[Fig. 19] If nature lovers were allowed to design the perfect sea island resort, they would come up with Little St. Simons Island, a privately owned barrier island that combines 10,000 acres of pristine maritime forest, beach, and tidal marsh with everything one might want in outdoor recreation, accommodations, and meals. Located northeast of St. Simons, this quiet hideaway offers bird-watching, hiking, biking, horseback riding, beachcombing, swimming, fishing, canoeing, boating, and interpretive programs with trained naturalists. With guests limited to 30 visitors a day, each has 333 acres of unspoiled barrier island all to themselves, which is ample space to restore one's senses and replenish one's soul. While the cost of visiting the island is not inexpensive, the memories gained may be priceless.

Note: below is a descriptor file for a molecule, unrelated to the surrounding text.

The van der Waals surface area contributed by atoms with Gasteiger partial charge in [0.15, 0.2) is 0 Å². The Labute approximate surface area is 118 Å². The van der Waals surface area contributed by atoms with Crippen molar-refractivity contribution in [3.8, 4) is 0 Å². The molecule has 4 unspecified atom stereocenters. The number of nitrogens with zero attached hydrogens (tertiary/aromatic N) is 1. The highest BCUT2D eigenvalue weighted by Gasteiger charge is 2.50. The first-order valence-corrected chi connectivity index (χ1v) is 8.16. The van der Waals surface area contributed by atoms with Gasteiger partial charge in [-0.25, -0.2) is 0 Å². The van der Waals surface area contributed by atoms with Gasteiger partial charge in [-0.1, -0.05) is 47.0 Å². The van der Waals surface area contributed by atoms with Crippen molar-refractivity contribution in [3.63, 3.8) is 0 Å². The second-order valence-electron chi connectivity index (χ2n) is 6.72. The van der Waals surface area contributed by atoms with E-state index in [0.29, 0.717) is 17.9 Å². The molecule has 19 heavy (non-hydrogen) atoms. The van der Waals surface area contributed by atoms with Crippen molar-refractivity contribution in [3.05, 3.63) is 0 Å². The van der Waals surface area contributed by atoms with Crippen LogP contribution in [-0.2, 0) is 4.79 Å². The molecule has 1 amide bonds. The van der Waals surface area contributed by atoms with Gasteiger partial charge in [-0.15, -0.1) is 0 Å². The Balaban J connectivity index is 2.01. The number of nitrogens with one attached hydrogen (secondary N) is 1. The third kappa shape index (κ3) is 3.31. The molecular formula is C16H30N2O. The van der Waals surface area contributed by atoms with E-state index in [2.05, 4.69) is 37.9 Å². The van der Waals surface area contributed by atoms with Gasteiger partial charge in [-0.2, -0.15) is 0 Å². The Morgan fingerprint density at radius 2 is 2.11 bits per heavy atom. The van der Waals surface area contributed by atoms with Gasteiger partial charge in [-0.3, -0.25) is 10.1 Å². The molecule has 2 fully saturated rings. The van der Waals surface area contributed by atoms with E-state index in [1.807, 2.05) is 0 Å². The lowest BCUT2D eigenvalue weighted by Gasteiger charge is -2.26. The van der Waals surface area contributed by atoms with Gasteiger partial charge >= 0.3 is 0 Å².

Measuring 6 miles long by 2 to 3 miles wide, the island's diverse habitats, located in a relatively small area, allow visitors to enjoy lots of bird and wildlife watching in a short time. Guests can hike, bike, boat, or be driven to various sites where they can identify some of the 220 species of birds known to visit the island. Or they can observe some of the island's exotic game animals, such as European fallow deer (Dama dama). Rare species nest on the beaches, including least terns, Wilson's plovers, and black-necked stilts. The island is the best place in Georgia to see long-billed curlews. One guest identified more than 100 species in one day. Freshwater ponds host the last of the ruling reptiles, the alligator, along with migrating ducks and wading birds in the shallower areas. The shell-littered beaches are popular nesting sites for threatened loggerhead sea turtles, which bury an average of 36 nests each year. Armadillos, seen rustling through the underbrush, may be the most commonly seen animal on the island. Offshore and in the tidal creeks are dolphins and river otters, and endangered right whale calving grounds are located just off Little St. Simons Island's beaches.